Defend Your Reputation.
Protect Your Future.
Explore Your Options With A Voluntary Recovery Program
If you have been accused of having a drug or alcohol problem or have been arrested on suspicion of a DUI or a controlled substance violation, you will receive a letter from the Professional Health Monitoring Program (PHMP) informing you that you may be eligible for participation in the Voluntary Recovery Program (VRP).
You will be requested to contact a VRP-approved evaluator, typically within seven days, to schedule an evaluation to determine if you have a drug or alcohol problem. See this sample VRP letter.
The VRP letter will provide the PHMP evaluation requirements. I am attaching the PHMP evaluation requirements.
A condition of entering the VRP is that you must agree not to accept or continue your present employment in any position requiring licensure until cleared to do so by the VRP case manager and a provider approved by the VRP. See terms and conditions for VRP participation, No. 1. What this means is that you have to stop working until you are evaluated and subsequently approved by a VRP case manager to return to work. This process could take several weeks. If you have been accused of using controlled substances, it could be months before you are allowed to return to work.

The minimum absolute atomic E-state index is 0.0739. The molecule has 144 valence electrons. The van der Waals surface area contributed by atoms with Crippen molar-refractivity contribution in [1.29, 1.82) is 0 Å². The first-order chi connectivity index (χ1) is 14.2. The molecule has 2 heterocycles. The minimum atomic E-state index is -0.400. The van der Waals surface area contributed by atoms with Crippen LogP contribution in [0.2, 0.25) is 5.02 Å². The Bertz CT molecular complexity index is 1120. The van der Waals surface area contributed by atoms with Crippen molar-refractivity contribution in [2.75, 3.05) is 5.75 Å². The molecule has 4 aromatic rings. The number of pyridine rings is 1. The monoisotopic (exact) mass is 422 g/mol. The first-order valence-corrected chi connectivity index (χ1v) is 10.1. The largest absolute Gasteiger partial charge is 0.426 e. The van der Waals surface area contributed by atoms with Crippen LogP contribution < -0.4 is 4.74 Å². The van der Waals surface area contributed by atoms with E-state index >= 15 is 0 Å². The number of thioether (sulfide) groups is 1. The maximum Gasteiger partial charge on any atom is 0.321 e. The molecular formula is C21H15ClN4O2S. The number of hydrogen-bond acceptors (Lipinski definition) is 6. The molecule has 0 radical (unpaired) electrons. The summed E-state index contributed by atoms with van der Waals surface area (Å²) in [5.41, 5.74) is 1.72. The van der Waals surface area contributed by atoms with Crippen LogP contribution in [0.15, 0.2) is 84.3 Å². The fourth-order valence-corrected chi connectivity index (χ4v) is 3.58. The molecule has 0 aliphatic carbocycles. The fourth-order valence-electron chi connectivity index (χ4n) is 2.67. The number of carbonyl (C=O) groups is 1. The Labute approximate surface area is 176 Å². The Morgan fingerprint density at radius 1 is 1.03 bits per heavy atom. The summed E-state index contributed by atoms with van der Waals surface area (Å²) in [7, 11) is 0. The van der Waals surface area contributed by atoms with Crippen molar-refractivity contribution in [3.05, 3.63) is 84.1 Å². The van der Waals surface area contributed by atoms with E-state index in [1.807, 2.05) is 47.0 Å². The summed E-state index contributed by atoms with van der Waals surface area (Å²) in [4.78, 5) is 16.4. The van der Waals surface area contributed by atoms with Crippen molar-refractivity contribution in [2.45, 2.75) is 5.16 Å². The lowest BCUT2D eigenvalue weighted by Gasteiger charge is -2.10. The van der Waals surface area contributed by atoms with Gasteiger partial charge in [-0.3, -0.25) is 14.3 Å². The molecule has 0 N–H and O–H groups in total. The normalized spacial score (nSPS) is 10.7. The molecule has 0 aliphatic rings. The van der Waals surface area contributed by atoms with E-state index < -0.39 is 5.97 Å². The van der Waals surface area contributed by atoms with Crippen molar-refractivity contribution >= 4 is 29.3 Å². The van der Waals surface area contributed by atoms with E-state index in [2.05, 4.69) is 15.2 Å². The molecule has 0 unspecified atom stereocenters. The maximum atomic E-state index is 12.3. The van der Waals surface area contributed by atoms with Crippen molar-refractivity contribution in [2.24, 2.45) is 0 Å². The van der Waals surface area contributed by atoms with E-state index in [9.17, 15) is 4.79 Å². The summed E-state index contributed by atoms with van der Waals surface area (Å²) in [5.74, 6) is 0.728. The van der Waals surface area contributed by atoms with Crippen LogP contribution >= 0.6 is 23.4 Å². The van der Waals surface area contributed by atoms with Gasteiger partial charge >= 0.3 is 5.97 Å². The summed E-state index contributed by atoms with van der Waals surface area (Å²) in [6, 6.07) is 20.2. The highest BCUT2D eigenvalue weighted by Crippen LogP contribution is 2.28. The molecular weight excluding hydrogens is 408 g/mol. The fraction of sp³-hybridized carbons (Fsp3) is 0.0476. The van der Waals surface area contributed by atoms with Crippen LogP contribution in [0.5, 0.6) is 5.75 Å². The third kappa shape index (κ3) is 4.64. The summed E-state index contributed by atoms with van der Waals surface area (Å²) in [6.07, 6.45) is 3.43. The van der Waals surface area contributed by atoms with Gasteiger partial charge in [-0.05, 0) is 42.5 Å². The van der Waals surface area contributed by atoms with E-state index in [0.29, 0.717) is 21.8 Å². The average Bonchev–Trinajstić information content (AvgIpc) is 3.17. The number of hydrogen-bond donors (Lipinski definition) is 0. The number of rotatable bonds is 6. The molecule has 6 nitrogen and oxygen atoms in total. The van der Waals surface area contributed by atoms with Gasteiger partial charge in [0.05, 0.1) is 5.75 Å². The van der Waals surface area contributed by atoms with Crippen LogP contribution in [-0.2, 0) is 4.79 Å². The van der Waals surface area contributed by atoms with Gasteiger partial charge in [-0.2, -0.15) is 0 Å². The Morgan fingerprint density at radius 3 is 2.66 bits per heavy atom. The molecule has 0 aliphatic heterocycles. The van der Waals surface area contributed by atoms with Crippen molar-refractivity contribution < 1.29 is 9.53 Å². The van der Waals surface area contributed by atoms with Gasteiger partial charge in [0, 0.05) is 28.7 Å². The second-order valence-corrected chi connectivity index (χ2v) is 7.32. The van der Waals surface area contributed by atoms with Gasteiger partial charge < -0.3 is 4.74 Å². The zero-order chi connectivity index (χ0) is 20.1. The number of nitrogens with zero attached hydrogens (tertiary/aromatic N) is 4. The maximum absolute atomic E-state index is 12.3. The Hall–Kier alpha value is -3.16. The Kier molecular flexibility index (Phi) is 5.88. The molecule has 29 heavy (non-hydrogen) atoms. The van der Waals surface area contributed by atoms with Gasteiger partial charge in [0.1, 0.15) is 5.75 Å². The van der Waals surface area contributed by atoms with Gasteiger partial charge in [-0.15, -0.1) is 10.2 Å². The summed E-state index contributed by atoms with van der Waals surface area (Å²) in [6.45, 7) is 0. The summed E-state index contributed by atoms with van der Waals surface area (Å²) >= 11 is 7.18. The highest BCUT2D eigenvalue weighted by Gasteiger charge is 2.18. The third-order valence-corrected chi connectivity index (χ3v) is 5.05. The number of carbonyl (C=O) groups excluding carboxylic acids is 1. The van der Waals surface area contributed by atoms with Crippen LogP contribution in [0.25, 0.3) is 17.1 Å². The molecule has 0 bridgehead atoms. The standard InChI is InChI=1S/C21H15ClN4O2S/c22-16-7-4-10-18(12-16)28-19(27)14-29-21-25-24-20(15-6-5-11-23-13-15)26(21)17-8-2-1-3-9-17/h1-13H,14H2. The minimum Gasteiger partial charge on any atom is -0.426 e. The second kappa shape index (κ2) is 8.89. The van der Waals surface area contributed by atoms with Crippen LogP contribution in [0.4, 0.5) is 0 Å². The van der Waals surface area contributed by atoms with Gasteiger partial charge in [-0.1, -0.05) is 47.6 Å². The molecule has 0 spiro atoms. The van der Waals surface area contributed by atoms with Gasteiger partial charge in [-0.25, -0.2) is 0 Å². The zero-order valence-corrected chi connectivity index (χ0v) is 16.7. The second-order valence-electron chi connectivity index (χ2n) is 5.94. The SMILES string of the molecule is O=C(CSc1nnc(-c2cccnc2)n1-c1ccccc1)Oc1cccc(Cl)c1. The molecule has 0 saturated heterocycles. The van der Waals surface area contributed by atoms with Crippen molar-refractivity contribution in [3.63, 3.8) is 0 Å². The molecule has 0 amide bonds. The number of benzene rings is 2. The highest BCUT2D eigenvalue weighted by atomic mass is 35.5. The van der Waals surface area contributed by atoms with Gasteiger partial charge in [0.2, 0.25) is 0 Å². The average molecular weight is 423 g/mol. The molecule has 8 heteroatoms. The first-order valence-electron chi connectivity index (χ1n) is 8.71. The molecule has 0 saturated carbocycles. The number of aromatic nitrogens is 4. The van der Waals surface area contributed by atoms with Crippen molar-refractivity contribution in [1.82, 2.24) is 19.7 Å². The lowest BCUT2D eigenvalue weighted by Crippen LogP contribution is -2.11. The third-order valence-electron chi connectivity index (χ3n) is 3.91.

It is in your best interest to contact us immediately upon receipt of the letter from the PHMP. Do not call the PHMP to ask someone to explain the process to you; you should first consult with us.
Your initial letter will also include a personal data sheet, which is a detailed questionnaire about your drug or alcohol use. Any answers you give on this document can later be used against you. The decision to participate in the VRP should be carefully thought out and you should contact our office before you answer any questions or submit any paperwork so you know your rights and obligations.
We have found that in many cases, a licensee does not have a substance abuse or alcohol problem; therefore, the licensee should decline participation in the VRP. However, this decision should not be made without a thorough evaluation by our office.